Human Rights Expert Says Teaching Is Key

TEACHING HUMAN RIGHTS
Brian M. Haas

MARY ROBINSON, former U.N. High Commissioner for Human Rights, addressed students at the ARCO Forum last night, praising Harvard for working to teach about human rights issues.

The key to implementing human rights globally is through education, said a former U.N. High Commissioner for Human Rights at a Kennedy School of Government speech last night.

Mary Robinson, who received her J.D. from Harvard Law School in 1968, praised the University’s schools for collaborating on establishing human rights studies at Harvard.

She especially commended the Law School and the Kennedy School for their involvement and challenged the Business School to join in.

“Human rights is a business of everyone and the global society is recognizing the explicit respect for human rights,” Robinson said at the ARCO Forum, where about 300 students, professors and scholars were gathered.

She added that UN Secretary General Kofi Annan has been essential in helping integrate human rights fully into the UN, allowing it to better ensure that countries respect the rights of individuals.

Robinson touched often upon the Durban Conference against racism held last year in Durban, South Africa. The conference was both a “rewarding and frustrating experience,” she said, later condemning the anti-Semitism some conference delegates displayed that threatened to disrupt the conference.

Robinson also addressed the role of developed countries in supporting developing countries in their fight against poverty and in their efforts to promote democracy.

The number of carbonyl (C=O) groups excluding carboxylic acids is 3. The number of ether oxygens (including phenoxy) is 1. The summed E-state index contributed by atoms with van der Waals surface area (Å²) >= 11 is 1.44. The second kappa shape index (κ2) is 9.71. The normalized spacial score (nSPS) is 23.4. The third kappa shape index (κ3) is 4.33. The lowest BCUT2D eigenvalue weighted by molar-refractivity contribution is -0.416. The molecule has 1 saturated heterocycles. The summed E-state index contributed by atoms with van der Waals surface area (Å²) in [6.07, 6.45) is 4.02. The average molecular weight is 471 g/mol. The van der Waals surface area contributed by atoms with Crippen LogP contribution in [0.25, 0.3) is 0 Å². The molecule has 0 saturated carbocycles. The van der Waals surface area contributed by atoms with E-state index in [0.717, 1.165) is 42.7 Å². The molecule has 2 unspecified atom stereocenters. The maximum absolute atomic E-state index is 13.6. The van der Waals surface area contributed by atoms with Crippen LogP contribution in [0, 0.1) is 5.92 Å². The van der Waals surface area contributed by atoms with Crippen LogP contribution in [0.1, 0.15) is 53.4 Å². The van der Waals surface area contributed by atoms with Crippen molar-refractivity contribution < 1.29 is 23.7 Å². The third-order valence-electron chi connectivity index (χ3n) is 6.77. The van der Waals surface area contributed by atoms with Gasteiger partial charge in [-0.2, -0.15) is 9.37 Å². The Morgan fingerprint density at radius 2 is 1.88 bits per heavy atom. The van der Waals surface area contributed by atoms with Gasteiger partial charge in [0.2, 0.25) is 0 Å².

Developing countries must hold their leaders responsible for human rights violations, she said.

“Though globalization has seemed to bring common good to all, there’s a need to establish a legal framework that has potential for the development of democracy and removal of authoritarianism in the developing world,” she said.

Robinson said she will be involved in trying to bridge the gap between the developed and the developing countries, and that the New Economic Partnership for African Development is important to that effort.

She said African leaders, through that organization, are committed to effective governance, sound regulatory networks and respect for world standards.

President of Ireland from 1990 to 1997, Robinson was the first head of state to visit Rwanda in the aftermath of the genocide there—she has since made two further visits.

She was also the first head of state to visit the International Criminal Tribunal for the former Yugoslavia as well as the first head of state to visit Somalia following the 1992 crisis.

Robinson coined the phrase “cycle of impunity” to describe the process by which leaving mass murder unpunished encouraged others to do the same. She received the Special CARE Humanitarian Award in recognition of her efforts for Somalia.